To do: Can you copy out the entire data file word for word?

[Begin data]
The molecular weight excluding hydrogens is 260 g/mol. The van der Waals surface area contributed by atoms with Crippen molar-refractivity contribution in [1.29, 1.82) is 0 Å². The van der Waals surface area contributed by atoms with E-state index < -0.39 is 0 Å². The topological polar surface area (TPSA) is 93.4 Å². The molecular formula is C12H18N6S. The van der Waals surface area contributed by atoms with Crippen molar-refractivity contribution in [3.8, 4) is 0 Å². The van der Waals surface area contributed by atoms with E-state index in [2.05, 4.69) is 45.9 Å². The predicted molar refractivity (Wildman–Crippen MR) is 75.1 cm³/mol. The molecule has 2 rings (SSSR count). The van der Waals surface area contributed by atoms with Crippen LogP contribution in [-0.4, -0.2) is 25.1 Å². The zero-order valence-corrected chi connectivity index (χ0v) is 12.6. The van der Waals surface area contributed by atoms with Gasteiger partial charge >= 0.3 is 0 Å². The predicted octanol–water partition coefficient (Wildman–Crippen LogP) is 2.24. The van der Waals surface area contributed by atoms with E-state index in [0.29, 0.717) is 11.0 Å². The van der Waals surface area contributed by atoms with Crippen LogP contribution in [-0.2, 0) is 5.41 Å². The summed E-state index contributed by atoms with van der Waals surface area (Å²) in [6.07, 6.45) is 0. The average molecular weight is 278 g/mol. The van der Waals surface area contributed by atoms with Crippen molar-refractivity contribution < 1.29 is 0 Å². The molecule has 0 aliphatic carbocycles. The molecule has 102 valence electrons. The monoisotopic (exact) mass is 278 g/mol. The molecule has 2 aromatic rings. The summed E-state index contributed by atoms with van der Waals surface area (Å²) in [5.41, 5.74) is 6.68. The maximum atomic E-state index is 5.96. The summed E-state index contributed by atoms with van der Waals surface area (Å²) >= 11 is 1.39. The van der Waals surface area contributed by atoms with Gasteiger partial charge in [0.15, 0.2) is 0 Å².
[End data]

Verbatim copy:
The molecular weight excluding hydrogens is 260 g/mol. The van der Waals surface area contributed by atoms with Crippen molar-refractivity contribution in [1.29, 1.82) is 0 Å². The van der Waals surface area contributed by atoms with E-state index < -0.39 is 0 Å². The topological polar surface area (TPSA) is 93.4 Å². The molecular formula is C12H18N6S. The van der Waals surface area contributed by atoms with Crippen molar-refractivity contribution in [3.8, 4) is 0 Å². The van der Waals surface area contributed by atoms with E-state index in [2.05, 4.69) is 45.9 Å². The predicted molar refractivity (Wildman–Crippen MR) is 75.1 cm³/mol. The molecule has 2 rings (SSSR count). The van der Waals surface area contributed by atoms with Crippen LogP contribution in [-0.4, -0.2) is 25.1 Å². The zero-order valence-corrected chi connectivity index (χ0v) is 12.6. The van der Waals surface area contributed by atoms with Gasteiger partial charge >= 0.3 is 0 Å². The predicted octanol–water partition coefficient (Wildman–Crippen LogP) is 2.24. The van der Waals surface area contributed by atoms with E-state index in [0.29, 0.717) is 11.0 Å². The van der Waals surface area contributed by atoms with Crippen LogP contribution in [-0.2, 0) is 5.41 Å². The summed E-state index contributed by atoms with van der Waals surface area (Å²) in [6.07, 6.45) is 0. The average molecular weight is 278 g/mol. The van der Waals surface area contributed by atoms with Crippen molar-refractivity contribution < 1.29 is 0 Å². The molecule has 0 aliphatic carbocycles. The molecule has 102 valence electrons. The monoisotopic (exact) mass is 278 g/mol. The molecule has 2 aromatic rings. The summed E-state index contributed by atoms with van der Waals surface area (Å²) in [5.41, 5.74) is 6.68. The maximum atomic E-state index is 5.96. The summed E-state index contributed by atoms with van der Waals surface area (Å²) >= 11 is 1.39. The van der Waals surface area contributed by atoms with Gasteiger partial charge in [0.15, 0.2) is 0 Å².